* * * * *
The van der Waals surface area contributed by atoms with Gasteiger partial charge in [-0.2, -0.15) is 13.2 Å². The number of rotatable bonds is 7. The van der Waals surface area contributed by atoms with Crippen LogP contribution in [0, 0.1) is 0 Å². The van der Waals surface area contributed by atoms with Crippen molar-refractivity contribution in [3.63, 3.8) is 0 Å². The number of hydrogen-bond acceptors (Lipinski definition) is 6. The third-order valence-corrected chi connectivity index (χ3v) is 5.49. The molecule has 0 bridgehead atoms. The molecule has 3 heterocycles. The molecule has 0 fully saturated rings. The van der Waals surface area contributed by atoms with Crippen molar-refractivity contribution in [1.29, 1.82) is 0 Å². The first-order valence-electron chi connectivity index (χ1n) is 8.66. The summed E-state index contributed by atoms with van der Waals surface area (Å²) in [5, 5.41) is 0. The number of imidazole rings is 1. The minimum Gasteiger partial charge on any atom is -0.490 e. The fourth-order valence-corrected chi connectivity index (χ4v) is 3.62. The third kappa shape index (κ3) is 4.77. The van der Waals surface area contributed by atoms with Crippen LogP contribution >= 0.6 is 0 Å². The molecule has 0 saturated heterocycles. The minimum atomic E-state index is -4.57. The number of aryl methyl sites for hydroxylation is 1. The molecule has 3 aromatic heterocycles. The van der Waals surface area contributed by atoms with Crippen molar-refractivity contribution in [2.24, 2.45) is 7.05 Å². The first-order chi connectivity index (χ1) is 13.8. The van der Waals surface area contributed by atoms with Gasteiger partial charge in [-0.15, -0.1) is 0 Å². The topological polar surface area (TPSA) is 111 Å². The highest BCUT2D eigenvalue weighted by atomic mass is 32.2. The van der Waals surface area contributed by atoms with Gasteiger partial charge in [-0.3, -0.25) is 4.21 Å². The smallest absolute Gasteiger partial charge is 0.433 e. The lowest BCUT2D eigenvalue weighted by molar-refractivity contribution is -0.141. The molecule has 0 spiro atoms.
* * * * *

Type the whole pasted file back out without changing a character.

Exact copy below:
The van der Waals surface area contributed by atoms with Gasteiger partial charge in [-0.2, -0.15) is 13.2 Å². The number of rotatable bonds is 7. The van der Waals surface area contributed by atoms with Crippen LogP contribution in [0, 0.1) is 0 Å². The van der Waals surface area contributed by atoms with Crippen molar-refractivity contribution in [3.63, 3.8) is 0 Å². The number of hydrogen-bond acceptors (Lipinski definition) is 6. The third-order valence-corrected chi connectivity index (χ3v) is 5.49. The molecule has 0 bridgehead atoms. The molecule has 3 heterocycles. The molecule has 0 fully saturated rings. The van der Waals surface area contributed by atoms with Crippen molar-refractivity contribution in [1.29, 1.82) is 0 Å². The first-order valence-electron chi connectivity index (χ1n) is 8.66. The summed E-state index contributed by atoms with van der Waals surface area (Å²) in [5, 5.41) is 0. The number of imidazole rings is 1. The minimum Gasteiger partial charge on any atom is -0.490 e. The fourth-order valence-corrected chi connectivity index (χ4v) is 3.62. The third kappa shape index (κ3) is 4.77. The van der Waals surface area contributed by atoms with Crippen LogP contribution >= 0.6 is 0 Å². The molecule has 0 saturated heterocycles. The minimum atomic E-state index is -4.57. The number of aryl methyl sites for hydroxylation is 1. The molecule has 3 aromatic heterocycles. The van der Waals surface area contributed by atoms with Crippen molar-refractivity contribution in [2.24, 2.45) is 7.05 Å². The first-order chi connectivity index (χ1) is 13.8. The van der Waals surface area contributed by atoms with Gasteiger partial charge in [-0.15, -0.1) is 0 Å². The topological polar surface area (TPSA) is 111 Å². The highest BCUT2D eigenvalue weighted by atomic mass is 32.2. The van der Waals surface area contributed by atoms with Gasteiger partial charge in [-0.3, -0.25) is 4.21 Å². The smallest absolute Gasteiger partial charge is 0.433 e. The lowest BCUT2D eigenvalue weighted by molar-refractivity contribution is -0.141. The molecule has 0 spiro atoms.